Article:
Microsoft has agreed to pay a royalty to Universal Music for each Zune player sold, in addition to the normal royalties per song sold. This is a first for hardware manufacturers. Universal Music controls about 35% of all new music released in the world. Universal has agreed to pay 50% of the hardware royalties directly to artists.
The hardware royalty reportedly will be about $1 per Zune player which will retail for about $250. Microsoft will offer similar deals to the other record labels. The labels have long argued that sales of digital music do not make up for the loss in CD sales. They also argue that much of the music on these digital music players is pirated illegally.
Om Malik says "UMG had been holding off on licensing music to Microsoft, which would have threatened Zune plans to take down iPod and Apple. Classic Mafia shakedown: pay us or else. The argument being made is that people are not buying enough via digital downloads, so the music industry should get a piece of the hardware action."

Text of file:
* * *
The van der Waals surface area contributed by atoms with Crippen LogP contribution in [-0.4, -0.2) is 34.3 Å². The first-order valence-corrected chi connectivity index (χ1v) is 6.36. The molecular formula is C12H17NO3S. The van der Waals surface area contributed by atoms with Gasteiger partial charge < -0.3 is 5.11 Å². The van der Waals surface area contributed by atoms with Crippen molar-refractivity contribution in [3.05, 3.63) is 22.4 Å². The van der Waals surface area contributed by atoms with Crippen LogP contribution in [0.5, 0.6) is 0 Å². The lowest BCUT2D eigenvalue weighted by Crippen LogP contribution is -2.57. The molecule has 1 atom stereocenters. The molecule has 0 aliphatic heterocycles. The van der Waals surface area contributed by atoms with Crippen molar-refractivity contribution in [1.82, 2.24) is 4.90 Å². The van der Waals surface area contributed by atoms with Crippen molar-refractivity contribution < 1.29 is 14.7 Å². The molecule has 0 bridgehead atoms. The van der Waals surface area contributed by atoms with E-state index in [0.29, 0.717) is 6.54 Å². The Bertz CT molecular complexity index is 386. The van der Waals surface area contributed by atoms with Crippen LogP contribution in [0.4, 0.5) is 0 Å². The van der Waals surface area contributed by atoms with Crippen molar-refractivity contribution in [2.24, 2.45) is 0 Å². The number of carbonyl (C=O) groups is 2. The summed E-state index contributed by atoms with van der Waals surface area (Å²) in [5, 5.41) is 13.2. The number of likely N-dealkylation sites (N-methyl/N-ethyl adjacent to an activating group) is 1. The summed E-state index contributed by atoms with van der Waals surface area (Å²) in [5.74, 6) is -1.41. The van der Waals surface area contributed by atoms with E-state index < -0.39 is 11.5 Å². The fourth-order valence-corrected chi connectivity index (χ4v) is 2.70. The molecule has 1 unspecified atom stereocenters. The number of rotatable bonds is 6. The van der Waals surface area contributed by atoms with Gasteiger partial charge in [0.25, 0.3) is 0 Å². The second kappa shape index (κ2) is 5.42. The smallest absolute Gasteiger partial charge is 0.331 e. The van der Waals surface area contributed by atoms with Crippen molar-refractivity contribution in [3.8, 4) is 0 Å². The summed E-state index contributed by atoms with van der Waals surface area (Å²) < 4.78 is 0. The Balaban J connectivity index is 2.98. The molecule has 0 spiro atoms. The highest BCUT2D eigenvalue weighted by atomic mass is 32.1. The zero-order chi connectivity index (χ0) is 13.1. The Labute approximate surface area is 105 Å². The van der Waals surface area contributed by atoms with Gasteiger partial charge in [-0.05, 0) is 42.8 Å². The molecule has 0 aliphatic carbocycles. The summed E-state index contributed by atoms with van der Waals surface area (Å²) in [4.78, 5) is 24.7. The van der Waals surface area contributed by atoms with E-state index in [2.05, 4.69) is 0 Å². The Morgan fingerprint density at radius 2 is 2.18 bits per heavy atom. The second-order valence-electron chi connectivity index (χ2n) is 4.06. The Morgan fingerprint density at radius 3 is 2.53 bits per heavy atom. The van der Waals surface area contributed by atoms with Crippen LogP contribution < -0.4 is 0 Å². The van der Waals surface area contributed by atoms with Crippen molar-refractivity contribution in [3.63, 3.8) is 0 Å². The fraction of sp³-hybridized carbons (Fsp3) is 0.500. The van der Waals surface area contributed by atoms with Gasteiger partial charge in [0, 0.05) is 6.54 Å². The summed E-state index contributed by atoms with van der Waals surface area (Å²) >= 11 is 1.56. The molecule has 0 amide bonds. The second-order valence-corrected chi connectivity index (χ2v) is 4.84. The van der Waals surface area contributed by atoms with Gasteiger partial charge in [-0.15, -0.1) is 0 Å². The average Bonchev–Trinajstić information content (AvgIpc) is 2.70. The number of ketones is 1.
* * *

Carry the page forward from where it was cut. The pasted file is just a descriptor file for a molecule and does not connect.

The New York Times reports "The accord also could represent a sea change in the dynamics between technology developers and the media companies that provide the content that plays on their devices. It illustrates how music companies are scrambling to attach themselves to fast-developing online businesses. The move also reflects Universal’s recognition that, for all the runaway success of gadgets like the iPod, consumers are still not buying enough digital music to make up for declining sales of music on compact disk. Universal said it was only fair to receive payment on devices that may be repositories for stolen music.
A recent study estimated that Apple has sold an average of 20 songs per iPod — a fraction of its capacity. The rest of consumers’ music files — 95 percent or more — come from ripped CDs, possibly including discs from their own collections, and illegal file-trading networks, the study said."
Details of the deal were not disclosed. For example it is not known if the royalty per song was reduced to compensate for the hardware royalty, or if the first song or two would be sold royalty free. Whatever the case, a $1 royalty per Zune is equivalent to the royalty for one or two extra songs per device. If Microsoft strikes similar, proportional (Universal controls 35% of all music), deals with the other labels it would cost another $2 to $3 per device to cover 100% of the available music.
Zune will be available later this year. See this post for a review of the Zune and comparison to the iPod.